Poultry profits seen improving

Poultry producers, who saw their profits squeezed by increasing feed costs and retail price ceilings, should do better this year with demand driven by rising incomes and some easing of price controls

By Echelon.

Published on March 10, 2014 with No Comments

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Poultry producers have been struggling for the last two years because the government has been controlling the retail price of chicken. What price increases the Consumer Affairs Authority did allow – the last was a Rs30 hike in October 2012 – were not enough to keep pace with rising costs.

The industry believes the price of chicken is not something that should be regulated by government. Poultry producers prefer no price control at all, arguing that their profitability has been eroded by the devaluation of the rupee and rising cost of feed, which make up well over half of total production cost. Nearly 30-40% of the raw materials for feed production for making broiler meat are imported by feed millers.

“Due to the price ceiling, poultry producers have not been able to transfer the impact of escalating feed and other input prices to customers, which have resulted in the industry’s overall profitability diminishing in FY 2012 and FY 2013,” RAM Ratings Lanka says. But rising personal incomes and the replacement of price ceilings with a pricing formula based on the cost structure proposed in the 2014 budget should improve the bottom line.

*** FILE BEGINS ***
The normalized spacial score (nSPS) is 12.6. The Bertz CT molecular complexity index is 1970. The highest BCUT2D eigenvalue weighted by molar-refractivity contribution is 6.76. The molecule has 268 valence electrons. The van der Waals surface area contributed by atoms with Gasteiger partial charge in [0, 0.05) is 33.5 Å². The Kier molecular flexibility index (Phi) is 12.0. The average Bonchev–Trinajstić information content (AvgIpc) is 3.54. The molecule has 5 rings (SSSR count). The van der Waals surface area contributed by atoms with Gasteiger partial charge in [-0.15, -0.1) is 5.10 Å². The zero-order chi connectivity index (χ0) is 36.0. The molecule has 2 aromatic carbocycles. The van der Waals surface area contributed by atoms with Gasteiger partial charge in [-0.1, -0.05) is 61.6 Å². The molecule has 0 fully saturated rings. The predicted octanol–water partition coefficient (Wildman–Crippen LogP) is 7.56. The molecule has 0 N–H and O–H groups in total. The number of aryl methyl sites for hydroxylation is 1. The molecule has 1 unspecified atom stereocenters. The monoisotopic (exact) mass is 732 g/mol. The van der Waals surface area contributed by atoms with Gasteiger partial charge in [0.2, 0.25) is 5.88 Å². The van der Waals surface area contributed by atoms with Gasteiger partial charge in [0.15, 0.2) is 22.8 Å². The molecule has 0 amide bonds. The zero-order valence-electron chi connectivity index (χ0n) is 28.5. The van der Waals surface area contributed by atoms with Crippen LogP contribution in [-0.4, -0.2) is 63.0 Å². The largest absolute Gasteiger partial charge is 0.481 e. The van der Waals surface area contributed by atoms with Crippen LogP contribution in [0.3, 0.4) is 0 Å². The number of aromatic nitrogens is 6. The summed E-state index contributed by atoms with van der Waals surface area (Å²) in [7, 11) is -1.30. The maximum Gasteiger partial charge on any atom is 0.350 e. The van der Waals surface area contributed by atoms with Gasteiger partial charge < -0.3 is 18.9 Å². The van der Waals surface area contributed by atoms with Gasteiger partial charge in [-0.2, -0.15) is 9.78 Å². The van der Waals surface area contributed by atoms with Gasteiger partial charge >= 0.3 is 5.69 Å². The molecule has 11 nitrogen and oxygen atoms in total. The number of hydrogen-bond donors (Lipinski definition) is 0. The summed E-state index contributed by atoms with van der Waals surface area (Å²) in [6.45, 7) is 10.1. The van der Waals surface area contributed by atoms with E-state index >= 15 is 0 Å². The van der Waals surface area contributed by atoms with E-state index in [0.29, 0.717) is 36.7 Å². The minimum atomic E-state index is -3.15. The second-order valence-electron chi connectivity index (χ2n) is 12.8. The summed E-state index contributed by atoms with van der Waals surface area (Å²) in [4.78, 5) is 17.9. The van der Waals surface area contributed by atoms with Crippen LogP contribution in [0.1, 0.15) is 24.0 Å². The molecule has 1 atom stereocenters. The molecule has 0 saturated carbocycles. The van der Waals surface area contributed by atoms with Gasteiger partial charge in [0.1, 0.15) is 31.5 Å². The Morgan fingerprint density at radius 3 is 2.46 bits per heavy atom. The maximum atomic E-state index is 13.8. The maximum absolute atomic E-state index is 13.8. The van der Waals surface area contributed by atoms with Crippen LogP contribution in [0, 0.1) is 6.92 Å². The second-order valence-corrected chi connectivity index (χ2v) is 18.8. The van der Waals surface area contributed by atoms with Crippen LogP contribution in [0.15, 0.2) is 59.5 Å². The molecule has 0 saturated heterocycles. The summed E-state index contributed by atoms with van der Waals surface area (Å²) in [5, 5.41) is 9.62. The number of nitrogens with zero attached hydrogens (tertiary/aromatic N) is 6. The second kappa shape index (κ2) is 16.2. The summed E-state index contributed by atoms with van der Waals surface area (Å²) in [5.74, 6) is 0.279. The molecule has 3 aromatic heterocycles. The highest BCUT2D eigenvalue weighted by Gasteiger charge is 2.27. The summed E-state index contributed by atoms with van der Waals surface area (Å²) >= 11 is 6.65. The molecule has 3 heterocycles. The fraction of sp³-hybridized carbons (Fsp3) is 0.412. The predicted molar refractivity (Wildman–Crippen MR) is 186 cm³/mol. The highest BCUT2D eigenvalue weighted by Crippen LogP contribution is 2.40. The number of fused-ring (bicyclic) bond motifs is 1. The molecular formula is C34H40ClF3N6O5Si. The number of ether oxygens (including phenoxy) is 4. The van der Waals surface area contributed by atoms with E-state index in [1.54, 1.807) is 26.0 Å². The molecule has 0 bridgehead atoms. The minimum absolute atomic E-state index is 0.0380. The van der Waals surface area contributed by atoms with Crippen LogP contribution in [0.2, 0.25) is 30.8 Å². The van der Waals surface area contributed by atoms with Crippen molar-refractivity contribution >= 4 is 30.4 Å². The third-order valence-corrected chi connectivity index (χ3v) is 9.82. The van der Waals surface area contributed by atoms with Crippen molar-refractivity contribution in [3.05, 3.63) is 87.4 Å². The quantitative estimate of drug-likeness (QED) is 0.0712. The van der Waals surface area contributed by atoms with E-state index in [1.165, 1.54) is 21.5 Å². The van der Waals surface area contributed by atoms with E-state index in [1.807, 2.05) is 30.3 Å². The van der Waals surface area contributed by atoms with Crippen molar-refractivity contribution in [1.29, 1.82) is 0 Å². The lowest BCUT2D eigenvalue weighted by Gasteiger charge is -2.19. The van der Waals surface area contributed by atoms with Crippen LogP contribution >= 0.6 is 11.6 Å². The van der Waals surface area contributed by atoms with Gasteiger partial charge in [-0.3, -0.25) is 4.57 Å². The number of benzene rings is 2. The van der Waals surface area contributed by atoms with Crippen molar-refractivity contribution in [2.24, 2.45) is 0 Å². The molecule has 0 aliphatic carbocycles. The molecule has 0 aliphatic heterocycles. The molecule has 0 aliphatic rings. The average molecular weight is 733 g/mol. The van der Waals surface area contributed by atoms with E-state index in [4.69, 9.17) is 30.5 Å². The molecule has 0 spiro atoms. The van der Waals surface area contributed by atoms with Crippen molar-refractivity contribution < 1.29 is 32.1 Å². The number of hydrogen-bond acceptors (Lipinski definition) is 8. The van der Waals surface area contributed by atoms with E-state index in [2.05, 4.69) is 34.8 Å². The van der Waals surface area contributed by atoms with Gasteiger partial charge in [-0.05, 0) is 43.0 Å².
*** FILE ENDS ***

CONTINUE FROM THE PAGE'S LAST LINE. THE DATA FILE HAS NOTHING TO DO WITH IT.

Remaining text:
“The growth potential of the local poultry sector remains encouraging due to an improving market balance, coupled with declining grain and feed costs,” the rating agency said in a report. “Sri Lanka’s per-capita chicken consumption is expected to rise with higher per capita disposable incomes. Poultry prices will see further support from the government in future, given that the existing price ceiling for poultry products was replaced in the budget.”

Bairaha Farms, which has a broad range of interests from poultry breeding to processing and sale of pre-cooked meats, is a dominant player, estimated to have about half the market share of broiler parent breeder chicks, 18% of day-old chicks and 10% of broiler chicken meat. But profit margins have more than halved in the last two years in the firm, which is affiliated with Cobb-Vantress Inc., USA, a subsidiary of Tyson Foods, Inc. USA, one of the world’s largest processers and marketers of chicken.

Being one of the industry’s most highly-integrated poultry producers, with a strong presence in the processed foods market segment and one of only three operators of broiler grandparent farms and hatcheries, Bairaha can maximise economies of scale and influence pricing, RAM Ratings says.

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Correction

Bairaha Farms is not a subsidiary of Tyson Foods, Inc. USA, as reported in our story headlined ‘Poultry profits seen improving’ on page 30 of the February 2014 Echelon. Bairaha is affiliated with Cobb-Vantress Inc., USA, a subsidiary of Tyson Foods.

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